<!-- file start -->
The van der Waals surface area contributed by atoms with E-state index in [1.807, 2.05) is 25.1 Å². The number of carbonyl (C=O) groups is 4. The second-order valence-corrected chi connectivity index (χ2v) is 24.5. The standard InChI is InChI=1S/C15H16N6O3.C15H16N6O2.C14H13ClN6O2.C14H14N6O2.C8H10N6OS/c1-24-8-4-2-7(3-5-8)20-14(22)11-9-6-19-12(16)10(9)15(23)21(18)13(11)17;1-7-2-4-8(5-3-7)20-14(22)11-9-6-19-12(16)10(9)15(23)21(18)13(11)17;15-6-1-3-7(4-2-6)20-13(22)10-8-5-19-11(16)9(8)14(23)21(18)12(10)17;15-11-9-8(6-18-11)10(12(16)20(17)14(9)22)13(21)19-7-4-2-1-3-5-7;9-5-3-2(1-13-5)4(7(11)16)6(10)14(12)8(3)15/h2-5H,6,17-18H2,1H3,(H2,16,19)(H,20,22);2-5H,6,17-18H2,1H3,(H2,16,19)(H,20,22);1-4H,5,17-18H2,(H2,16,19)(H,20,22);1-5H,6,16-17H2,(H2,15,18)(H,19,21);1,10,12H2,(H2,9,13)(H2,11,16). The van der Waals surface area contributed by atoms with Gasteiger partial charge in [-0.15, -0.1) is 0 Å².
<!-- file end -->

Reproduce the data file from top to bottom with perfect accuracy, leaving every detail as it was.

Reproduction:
The van der Waals surface area contributed by atoms with E-state index in [1.807, 2.05) is 25.1 Å². The number of carbonyl (C=O) groups is 4. The second-order valence-corrected chi connectivity index (χ2v) is 24.5. The standard InChI is InChI=1S/C15H16N6O3.C15H16N6O2.C14H13ClN6O2.C14H14N6O2.C8H10N6OS/c1-24-8-4-2-7(3-5-8)20-14(22)11-9-6-19-12(16)10(9)15(23)21(18)13(11)17;1-7-2-4-8(5-3-7)20-14(22)11-9-6-19-12(16)10(9)15(23)21(18)13(11)17;15-6-1-3-7(4-2-6)20-13(22)10-8-5-19-11(16)9(8)14(23)21(18)12(10)17;15-11-9-8(6-18-11)10(12(16)20(17)14(9)22)13(21)19-7-4-2-1-3-5-7;9-5-3-2(1-13-5)4(7(11)16)6(10)14(12)8(3)15/h2-5H,6,17-18H2,1H3,(H2,16,19)(H,20,22);2-5H,6,17-18H2,1H3,(H2,16,19)(H,20,22);1-4H,5,17-18H2,(H2,16,19)(H,20,22);1-5H,6,16-17H2,(H2,15,18)(H,19,21);1,10,12H2,(H2,9,13)(H2,11,16). The van der Waals surface area contributed by atoms with Gasteiger partial charge in [-0.15, -0.1) is 0 Å².